Mark 1:1 Commentary - A Popular Commentary on the New TestamentMar 1:1. THE TITLE. The beginning of the gospel. This is regarded by some as the title of the whole book: here begins the Gospel. But the word ‘gospel’ in the New Testament is not applied to a book. See the Matthew Book Comments: “Introduction”, “Special Introduction to the Gospels”, “§ 7. The Gospels”. Others more properly refer it to this section alone, which gives the events forming the beginning of the gospel. As a title, the verse forms a complete sentence. Some, however, connect it with Mar 1:2 : The beginning, etc., as it is written. Others again, with Mar 1:4 : The beginning of the gospel (was this), John did baptize, etc. Still another view puts a period at the close of this verse, but refers it to the ministry of John, taking Mar 1:2-3, as a second confirmatory title.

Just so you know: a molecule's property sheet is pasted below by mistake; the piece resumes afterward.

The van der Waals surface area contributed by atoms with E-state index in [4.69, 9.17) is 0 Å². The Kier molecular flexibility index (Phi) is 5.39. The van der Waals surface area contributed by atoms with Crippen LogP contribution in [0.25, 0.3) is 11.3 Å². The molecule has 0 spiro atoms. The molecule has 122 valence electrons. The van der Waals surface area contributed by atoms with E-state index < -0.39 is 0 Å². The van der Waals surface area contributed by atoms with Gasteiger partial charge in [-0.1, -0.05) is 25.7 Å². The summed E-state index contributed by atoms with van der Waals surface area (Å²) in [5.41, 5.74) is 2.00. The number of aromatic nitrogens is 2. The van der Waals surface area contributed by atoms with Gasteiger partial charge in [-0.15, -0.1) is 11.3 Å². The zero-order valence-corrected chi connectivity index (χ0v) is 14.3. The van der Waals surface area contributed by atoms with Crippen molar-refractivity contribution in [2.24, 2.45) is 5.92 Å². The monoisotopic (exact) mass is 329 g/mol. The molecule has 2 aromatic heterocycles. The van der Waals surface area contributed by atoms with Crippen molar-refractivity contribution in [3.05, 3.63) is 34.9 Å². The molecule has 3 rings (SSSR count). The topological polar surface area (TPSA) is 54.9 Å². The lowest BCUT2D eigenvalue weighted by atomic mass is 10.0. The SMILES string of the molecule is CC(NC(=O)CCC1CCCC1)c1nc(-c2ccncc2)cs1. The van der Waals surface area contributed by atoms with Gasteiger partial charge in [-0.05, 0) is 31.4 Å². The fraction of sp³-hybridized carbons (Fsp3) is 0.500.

Of Jesus Christ, i.e., concerning Jesus Christ, who is the subject of the gospel.
The Son of God. Matthew (Mat 1:1), writing for the Jews, says: ‘the Son of David, the Son of Abraham;’ but Mark, writing for Gentile Christians, adds the title, the meaning of which is most fully brought out in the prologue to the Gospel according to John.
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A Popular Commentary on the New Testament
Philip Schaff (1819–1893) was one of the most distinguished church historians who ever lived. He was educated at Tübingen, Halle, and Berlin, and was professor of church history and biblical literature at German Reformed Theological Seminary.
Aiming to produce both an international and interdenominational commentary that unifies Christians, Philip Schaff worked closely with publishers T&T Clark in Edinburgh and Charles Scribner’s Sons in New York and with almost a dozen biblical professors and scholars from around the globe to produce a New Testament commentary that could be read and enjoyed by Christians of any denominational calling.